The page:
Individual two-dimensional (2D) sections are reconstructed, resulting in a pseudo-three-dimensional image that provides a detailed view of breast structures. The acquired images are then reconstructed, pre-processed, and the DBT is finally obtained [33,34].
The patient’s position varies with each acquisition, and Breast Digital Tomosynthesis can be performed in various modes, providing different views. In the Mediolateral Oblique (MLO) projection, the patient stands with her raised arm while the tube rotates, while in the Cranio-Caudal (CC) projection, the tube is at a 90-degree angle, and the patient is standing [35,36,37].
The radiologist reviews the images, analyzing the different sections, focusing on the suspicious area and selecting a specific Region of Interest (ROI). [38] The suspicious area typically shows significant attenuation and may not be present in all sections. It may have irregular margins, microcalcifications, and calcium formations typically found within the lobular ducts [39]. Of course, there are also macrocalcifications, which are larger but not visible in these sections [40,41,42].
The initial diagnosis is made visually by recognizing suspicious structures and localizing the area for biopsy. For the biopsy, the patient is punctured in the suspicious area, and a sample of cells is collected through needle suction [43,44,45,46]. The histology by a pathologist is awaited, who studies the nature of the cells, either individually or in groups [47].
There are different classifications of tumors based on location (always within the mammary gland), such as lobular, intraductal, or pinwheel structures (distortions). [43,44,45,46,47,48,49,50]
New studies are implementing a machine learning algorithm (deep learning) by which Regions of Interest (ROI) obtained from the images can be used to verify the presence or absence of pathology [51,52,53,54]. The network identifies an unhealthy patient from a healthy one, attempting to locate the lesion [55]. This software is known as CAD (Computed Added Detection) [56,57,58].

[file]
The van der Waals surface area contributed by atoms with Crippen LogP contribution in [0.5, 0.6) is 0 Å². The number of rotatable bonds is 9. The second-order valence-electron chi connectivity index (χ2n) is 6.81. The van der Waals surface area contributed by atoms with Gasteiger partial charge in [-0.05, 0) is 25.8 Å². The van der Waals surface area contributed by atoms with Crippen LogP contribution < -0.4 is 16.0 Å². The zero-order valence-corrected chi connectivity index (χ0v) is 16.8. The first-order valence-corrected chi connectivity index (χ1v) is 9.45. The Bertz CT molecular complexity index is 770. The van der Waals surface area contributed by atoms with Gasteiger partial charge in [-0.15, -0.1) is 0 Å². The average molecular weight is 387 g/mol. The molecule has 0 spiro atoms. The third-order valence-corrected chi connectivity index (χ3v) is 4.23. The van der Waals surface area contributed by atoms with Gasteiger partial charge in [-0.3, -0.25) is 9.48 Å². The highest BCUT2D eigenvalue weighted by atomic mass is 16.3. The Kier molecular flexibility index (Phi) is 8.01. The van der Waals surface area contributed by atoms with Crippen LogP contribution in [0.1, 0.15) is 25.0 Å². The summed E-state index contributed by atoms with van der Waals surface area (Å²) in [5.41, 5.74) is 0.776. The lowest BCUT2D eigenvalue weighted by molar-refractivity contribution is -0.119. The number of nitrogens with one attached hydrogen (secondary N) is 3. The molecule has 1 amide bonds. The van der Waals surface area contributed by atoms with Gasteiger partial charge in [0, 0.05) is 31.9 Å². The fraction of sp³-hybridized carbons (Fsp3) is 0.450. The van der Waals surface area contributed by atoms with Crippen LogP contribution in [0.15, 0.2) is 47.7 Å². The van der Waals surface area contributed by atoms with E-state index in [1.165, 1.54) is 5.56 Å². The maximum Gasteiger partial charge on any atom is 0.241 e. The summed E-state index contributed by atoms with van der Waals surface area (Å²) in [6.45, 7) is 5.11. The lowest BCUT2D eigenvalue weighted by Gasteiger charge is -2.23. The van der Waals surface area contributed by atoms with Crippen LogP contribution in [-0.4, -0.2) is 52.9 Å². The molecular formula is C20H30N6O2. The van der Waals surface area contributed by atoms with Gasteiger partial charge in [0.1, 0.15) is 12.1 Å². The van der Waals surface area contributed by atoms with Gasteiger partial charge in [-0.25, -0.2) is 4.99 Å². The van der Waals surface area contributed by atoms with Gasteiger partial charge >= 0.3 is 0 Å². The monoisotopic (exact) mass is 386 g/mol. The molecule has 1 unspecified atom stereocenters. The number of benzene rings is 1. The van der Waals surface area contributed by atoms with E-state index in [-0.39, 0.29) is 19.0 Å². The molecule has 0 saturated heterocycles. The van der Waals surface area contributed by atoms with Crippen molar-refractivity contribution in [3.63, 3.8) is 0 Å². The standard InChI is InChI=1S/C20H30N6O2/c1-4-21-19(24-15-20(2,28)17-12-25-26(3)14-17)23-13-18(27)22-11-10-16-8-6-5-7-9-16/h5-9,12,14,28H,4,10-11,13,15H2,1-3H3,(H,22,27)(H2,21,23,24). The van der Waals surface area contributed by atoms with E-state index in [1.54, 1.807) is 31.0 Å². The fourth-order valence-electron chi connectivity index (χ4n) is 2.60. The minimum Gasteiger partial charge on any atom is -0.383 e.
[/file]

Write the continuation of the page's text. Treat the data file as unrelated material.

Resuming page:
There are differences between digital mammography (FFDM) and Breast Digital Tomosynthesis [59].
Mammography provides a two-dimensional image in which overlapping structures may hide anomalies, especially in cases of high breast density, potentially leading to false positives or false negatives [60]. In Breast Digital Tomosynthesis, the effect of tissue overlap is significantly reduced, resulting in increased sensitivity for detecting abnormalities and providing a more comprehensive and detailed view of breast structures [61,62].
Regarding dosimetry, mammography, being a single two-dimensional projection, involves a lower dose of radiation compared to Breast Digital Tomosynthesis [63,64]. The cumulative radiation dose for obtaining 3D images is slightly higher in Breast Digital Tomosynthesis, although it remains low [65,66,67,68].
Another difference is the time required for the examination. Traditional mammography is a faster and simpler examination, whereas Breast Digital Tomosynthesis involves greater data processing and longer examination times [69,70,71,72].
In terms of costs, traditional mammography is generally less expensive compared to Breast Digital Tomosynthesis, which requires specialized hardware and software for the acquisition and interpretation of 3D images [73,74,75].
In summary, Breast Digital Tomosynthesis is advantageous over traditional mammography due to its ability to provide more detailed information, reduce tissue overlap effects, and improve diagnostic capabilities while reducing false positives and negatives. However, the choice between the two often depends on availability, cost considerations, and the specific needs of the patient [76,77,78,79].

3. Radionuclide Imaging

Nuclear Medicine is based on the concentration of radioisotopes in living cells and tissues [80].
Nuclear Medicine has unique characteristics in diagnostic imaging because, unlike other methods, the image is based on differences in concentration and not density. [81] The examination is only possible on living humans or animals and expresses pathophysiological and molecular assumptions that provide original information compared to those with a more strictly morphostructural imprint [82].
If it is true that biological premises are also the basis of Magnetic Resonance Imaging and the use of radiological contrast agents, it is only in Nuclear Medicine that imaging is, by definition, “functional”. In fact, the possible marking with radioisotopes of the most important molecules of biological interest, cells, and drugs allows us to trace the pathophysiology of all the functions of the human body, obtaining information that can allow for early diagnosis and a better connection with prognosis and therapy. The concept of the tracer expresses the nodal point of radioisotopic methods, much more than the nuclear radiation that gave its name to the discipline. In fact, if it is the radionuclide that allows for the external visualization of a radiocompound injected into a patient, it is the tracer that designs its behavior and capabilities, creating the conditions for a concentration that becomes the tool for understanding the molecular alteration and/or or pathophysiology that characterizes the disease [83].